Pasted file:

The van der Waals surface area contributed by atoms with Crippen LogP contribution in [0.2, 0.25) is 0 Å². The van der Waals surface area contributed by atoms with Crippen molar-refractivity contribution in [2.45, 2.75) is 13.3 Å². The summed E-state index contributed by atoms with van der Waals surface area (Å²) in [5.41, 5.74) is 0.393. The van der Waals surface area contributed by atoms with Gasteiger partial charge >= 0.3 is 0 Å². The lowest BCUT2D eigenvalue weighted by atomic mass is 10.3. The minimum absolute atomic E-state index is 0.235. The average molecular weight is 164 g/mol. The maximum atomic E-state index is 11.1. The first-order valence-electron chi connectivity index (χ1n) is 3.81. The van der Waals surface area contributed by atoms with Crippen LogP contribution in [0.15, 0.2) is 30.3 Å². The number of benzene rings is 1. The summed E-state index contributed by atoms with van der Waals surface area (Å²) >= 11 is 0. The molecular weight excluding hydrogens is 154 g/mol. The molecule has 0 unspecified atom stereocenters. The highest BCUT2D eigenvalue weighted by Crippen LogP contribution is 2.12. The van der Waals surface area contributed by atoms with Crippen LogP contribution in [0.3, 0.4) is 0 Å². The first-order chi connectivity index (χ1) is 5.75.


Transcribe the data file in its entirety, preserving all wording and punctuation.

The van der Waals surface area contributed by atoms with Crippen LogP contribution in [0.2, 0.25) is 0 Å². The van der Waals surface area contributed by atoms with Crippen molar-refractivity contribution in [2.45, 2.75) is 13.3 Å². The summed E-state index contributed by atoms with van der Waals surface area (Å²) in [5.41, 5.74) is 0.393. The van der Waals surface area contributed by atoms with Gasteiger partial charge >= 0.3 is 0 Å². The lowest BCUT2D eigenvalue weighted by atomic mass is 10.3. The minimum absolute atomic E-state index is 0.235. The average molecular weight is 164 g/mol. The maximum atomic E-state index is 11.1. The first-order valence-electron chi connectivity index (χ1n) is 3.81. The van der Waals surface area contributed by atoms with Crippen LogP contribution in [0.15, 0.2) is 30.3 Å². The number of benzene rings is 1. The summed E-state index contributed by atoms with van der Waals surface area (Å²) >= 11 is 0. The molecular weight excluding hydrogens is 154 g/mol. The molecule has 0 unspecified atom stereocenters. The highest BCUT2D eigenvalue weighted by Crippen LogP contribution is 2.12. The van der Waals surface area contributed by atoms with Crippen LogP contribution in [0.3, 0.4) is 0 Å². The first-order chi connectivity index (χ1) is 5.75.